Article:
In their release, Singapore-based Nitin Soni, Fitch Ratings’ senior director-corporates, and his Mumbai-based colleague Girish Madan, director-corporates, noted that the deal with Facebook is part of RIL’s plan to strengthen its businesses and to achieve a net cash position—through partnerships and supported by organic growth and low-capex.

“We expect the partnership with Facebook to bolster RIL’s consumer business in the medium term,” Soni and Madan noted. “In our view, the proceeds from the transaction should help RIL maintain the pace of its deleveraging—counteracting the likely weakness in its refining and petrochemical segment in FY21).”

On expected lines, Fitch Rating expects RIL’s O2C segment to face volume and margin headwinds due to the impact of the Covid-19 pandemic. Soni and Madan expect the pandemic to weaken demand for refined products and petrochemicals in Asia-Pacific during 2020, with a gradual recovery through 2021 to pre-Covid-19 levels. “However, RIL should be less affected than peers due to the high complexity of its refineries and integrated petrochemical operations with feedstock flexibility,” the duo noted.

Soni and Madan are also of the view that the usage of digital platforms is likely to grow significantly in the medium term, amid severe disruptions caused by lockdowns and social distancing measures. “Increasing reliance on digital platforms might also assist RIL in gaining market share in India’s growing e-commerce segment, and soften the impact of lower footfalls in its physical retail stores,” the duo added.

According to Nomura analysts, Anil Sharma and Aditya Bansal, in the short term, the deal allays investor worries on high debt and deleveraging efforts. The duo, in the research note, highlighted that out of the deal proceeds, around ₹15,000 crore ($2 billion) would go into Jio Platforms, while the rest ₹28,574 crore ($3.7 billion) would go to RIL. And, this will effectively reduce RIL’s net debt by $3.7 billion. Also, the infusion of ₹15,000 crore in Jio would mean that in the near term, there will not be much need for further capital infusion by RIL.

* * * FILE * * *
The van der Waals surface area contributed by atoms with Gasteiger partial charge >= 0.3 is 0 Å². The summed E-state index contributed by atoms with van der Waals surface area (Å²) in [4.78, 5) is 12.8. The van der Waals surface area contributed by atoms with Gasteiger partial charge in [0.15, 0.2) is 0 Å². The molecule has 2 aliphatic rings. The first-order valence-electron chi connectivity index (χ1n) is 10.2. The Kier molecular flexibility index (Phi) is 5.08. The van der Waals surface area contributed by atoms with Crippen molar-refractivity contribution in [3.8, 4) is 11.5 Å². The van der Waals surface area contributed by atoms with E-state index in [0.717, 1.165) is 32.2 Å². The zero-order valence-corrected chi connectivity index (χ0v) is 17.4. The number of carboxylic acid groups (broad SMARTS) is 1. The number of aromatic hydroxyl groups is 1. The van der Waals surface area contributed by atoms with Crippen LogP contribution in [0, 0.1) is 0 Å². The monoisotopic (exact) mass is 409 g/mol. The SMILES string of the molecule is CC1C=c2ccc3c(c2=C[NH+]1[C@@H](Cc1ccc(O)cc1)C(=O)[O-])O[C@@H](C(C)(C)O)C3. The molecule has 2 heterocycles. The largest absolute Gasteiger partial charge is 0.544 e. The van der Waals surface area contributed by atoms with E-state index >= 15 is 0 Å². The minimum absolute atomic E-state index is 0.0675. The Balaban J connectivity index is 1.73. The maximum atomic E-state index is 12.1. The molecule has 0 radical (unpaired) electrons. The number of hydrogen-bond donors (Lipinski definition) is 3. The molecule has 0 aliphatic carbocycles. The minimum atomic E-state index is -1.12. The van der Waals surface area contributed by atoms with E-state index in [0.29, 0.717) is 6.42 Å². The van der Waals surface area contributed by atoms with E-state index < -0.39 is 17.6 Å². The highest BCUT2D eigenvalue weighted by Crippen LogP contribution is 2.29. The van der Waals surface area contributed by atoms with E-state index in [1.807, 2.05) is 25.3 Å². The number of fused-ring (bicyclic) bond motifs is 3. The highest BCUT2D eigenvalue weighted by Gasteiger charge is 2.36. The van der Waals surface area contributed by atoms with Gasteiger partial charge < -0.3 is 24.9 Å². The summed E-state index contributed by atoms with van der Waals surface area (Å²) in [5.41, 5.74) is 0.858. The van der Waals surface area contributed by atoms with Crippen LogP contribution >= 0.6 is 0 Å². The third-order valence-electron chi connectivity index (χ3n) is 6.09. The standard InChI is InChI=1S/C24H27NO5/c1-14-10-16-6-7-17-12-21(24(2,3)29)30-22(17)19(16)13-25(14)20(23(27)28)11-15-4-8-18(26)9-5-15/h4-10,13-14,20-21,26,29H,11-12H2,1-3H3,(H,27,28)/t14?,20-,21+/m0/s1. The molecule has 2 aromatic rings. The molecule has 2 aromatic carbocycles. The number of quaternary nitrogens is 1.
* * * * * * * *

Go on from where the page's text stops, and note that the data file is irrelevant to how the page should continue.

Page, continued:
“Reliance’s high debt has been one of the major investor worries in recent years,” Sharma and Bansal flagged. These concerns have increased recently with sharp declines in oil prices and a weak macroeconomic environment as the world grapples with containing Covid-19. In their March 16 note, the Nomura duo had highlighted that while RIL’s de-leveraging plans could get delayed, this should not be a big concern.

“This transaction—the infusion of nearly $5.7-billion by Facebook—should allay investor concerns, in our view,” Sharma and Bansal noted. The duo have retained their ‘buy’ rating on RIL, and also their target price of ₹1,770 a share – an upside of 29.76% above April 22’s prevailing price of ₹1,364.

At Thursday’s high price of ₹1,385.85 a share on the BSE, clearly, RIL’s share prices have come a long way from the 52–week low of ₹875.7 on March 23. The recovery of ₹510 a share, or 58.26%, in less than a month shows that RIL’s share prices could go a long way.